Can an Internal Control be Compromised?
Internal controls ARE susceptible to being compromised. There are many circumstances where internal controls are weakened or compromised. A few of the most common ones are mentioned below.
Ignorance/inadequate knowledge of University policies -
- The University is dynamic in nature; therefore, old policies may be modified or replaced. Employees should stay alert to changes in policy, Institutional policies.
Segregation of Duties: In a perfect internal control environment (no such thing), an individual should not perform more than one of the following activities:
- Record Keeping.
Some common examples are:
- Individuals who can authorize purchase orders should not be capable of processing payments, receiving goods or services, or keeping inventory records.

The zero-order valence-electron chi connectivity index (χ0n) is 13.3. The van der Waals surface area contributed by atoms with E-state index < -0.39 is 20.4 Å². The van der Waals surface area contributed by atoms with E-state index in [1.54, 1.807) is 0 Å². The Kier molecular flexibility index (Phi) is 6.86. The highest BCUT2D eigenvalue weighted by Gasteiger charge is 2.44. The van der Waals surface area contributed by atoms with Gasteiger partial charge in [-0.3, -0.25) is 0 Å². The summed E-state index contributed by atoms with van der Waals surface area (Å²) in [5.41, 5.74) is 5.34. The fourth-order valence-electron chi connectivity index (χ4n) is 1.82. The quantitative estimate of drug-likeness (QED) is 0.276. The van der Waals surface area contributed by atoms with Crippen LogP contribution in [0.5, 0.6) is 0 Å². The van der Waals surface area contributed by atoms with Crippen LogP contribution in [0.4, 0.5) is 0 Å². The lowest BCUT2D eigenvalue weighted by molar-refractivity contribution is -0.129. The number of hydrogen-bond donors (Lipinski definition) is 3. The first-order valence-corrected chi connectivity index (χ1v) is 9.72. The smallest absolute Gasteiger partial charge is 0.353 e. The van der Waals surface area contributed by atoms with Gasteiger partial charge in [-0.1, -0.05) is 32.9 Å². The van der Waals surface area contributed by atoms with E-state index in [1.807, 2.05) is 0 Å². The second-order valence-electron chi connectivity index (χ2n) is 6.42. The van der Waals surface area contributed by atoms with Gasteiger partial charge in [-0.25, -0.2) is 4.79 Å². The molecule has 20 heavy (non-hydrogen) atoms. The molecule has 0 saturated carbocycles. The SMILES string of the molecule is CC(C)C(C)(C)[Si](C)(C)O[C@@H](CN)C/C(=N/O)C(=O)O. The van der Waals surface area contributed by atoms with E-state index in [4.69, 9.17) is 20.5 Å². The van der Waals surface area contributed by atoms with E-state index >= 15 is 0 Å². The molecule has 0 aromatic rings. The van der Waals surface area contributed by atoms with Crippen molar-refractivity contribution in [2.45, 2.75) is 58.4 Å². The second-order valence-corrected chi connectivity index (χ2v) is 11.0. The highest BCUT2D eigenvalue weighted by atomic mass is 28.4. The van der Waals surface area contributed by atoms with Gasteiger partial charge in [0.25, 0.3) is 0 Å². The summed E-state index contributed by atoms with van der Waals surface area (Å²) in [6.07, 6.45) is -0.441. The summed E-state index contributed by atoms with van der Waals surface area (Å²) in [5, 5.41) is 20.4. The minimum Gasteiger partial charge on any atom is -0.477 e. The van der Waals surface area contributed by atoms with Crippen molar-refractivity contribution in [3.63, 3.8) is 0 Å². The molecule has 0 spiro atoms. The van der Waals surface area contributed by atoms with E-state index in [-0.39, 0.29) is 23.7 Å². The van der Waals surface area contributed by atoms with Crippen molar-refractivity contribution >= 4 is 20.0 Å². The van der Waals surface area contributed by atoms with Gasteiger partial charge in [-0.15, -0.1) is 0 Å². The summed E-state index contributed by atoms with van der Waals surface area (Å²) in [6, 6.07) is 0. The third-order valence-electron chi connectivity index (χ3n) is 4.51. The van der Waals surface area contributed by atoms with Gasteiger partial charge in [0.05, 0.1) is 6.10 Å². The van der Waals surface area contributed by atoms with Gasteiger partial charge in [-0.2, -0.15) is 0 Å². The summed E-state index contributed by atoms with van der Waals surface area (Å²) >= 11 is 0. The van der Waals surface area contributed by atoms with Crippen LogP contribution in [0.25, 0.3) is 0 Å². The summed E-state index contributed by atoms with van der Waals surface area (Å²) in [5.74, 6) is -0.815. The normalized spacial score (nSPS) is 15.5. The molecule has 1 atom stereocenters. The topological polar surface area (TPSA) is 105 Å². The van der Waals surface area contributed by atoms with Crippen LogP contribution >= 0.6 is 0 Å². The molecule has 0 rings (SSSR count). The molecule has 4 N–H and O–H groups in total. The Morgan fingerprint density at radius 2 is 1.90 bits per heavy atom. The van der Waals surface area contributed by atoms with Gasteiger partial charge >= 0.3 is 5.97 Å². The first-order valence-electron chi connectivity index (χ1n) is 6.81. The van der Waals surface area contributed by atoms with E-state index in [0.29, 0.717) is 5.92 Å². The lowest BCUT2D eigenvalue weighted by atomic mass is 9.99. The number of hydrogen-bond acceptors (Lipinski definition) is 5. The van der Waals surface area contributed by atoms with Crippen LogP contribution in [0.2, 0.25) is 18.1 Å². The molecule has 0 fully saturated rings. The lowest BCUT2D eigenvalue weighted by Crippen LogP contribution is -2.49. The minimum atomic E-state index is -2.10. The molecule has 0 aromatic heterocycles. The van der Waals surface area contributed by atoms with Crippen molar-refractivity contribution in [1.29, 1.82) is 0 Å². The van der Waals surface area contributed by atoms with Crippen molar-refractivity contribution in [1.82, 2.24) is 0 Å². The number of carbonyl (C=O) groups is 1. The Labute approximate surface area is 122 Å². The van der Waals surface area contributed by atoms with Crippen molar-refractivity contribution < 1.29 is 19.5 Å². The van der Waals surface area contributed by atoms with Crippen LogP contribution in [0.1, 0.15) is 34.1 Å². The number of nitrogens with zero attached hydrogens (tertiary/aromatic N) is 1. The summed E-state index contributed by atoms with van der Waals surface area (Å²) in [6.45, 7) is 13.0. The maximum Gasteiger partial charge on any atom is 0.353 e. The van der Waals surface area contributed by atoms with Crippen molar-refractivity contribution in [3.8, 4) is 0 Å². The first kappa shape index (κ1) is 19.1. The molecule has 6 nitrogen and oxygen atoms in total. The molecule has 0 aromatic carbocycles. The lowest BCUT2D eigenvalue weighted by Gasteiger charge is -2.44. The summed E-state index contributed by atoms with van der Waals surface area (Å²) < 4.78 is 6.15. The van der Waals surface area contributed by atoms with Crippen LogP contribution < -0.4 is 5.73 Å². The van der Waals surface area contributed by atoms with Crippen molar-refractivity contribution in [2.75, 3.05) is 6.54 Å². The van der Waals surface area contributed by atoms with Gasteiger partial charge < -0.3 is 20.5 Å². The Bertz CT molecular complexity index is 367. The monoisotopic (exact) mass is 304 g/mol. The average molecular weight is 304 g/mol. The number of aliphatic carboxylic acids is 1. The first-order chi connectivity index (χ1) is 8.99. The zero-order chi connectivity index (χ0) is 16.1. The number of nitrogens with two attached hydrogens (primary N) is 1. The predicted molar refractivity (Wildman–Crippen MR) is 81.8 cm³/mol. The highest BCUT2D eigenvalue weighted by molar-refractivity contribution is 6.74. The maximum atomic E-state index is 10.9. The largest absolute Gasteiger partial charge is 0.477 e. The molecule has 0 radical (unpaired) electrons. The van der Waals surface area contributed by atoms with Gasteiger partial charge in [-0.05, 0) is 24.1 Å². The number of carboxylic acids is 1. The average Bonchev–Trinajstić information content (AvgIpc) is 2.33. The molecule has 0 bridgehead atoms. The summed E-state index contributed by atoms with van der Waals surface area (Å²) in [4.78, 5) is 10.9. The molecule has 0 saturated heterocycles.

- The person who checks the mail should not be able to prepare the deposit and record the payment to customer accounts.
- A person who prepares the payroll voucher should not distribute or have custody of the payroll checks.
- A person who inputs employee time into the payroll system should not have write access to the payroll master file.
Unrestricted Access to Assets:
- Shared passwords or no passwords.
- Unlocked offices, data center.
- Unsecured cash or procurement cards.
- Open access (read/write) to computer systems.
- Making exceptions to established policies and procedures can be a major risk. There are times when exceptions are necessary (no exceptions to law): however in those instances they must be well documented and monitored.
Form over Substance:
- Approving documents without proper review - A departmental supervisor signs a time sheet for an employee, but if the supervisor does not have assurance that the supporting time records are accurate, the approval process lacks substance.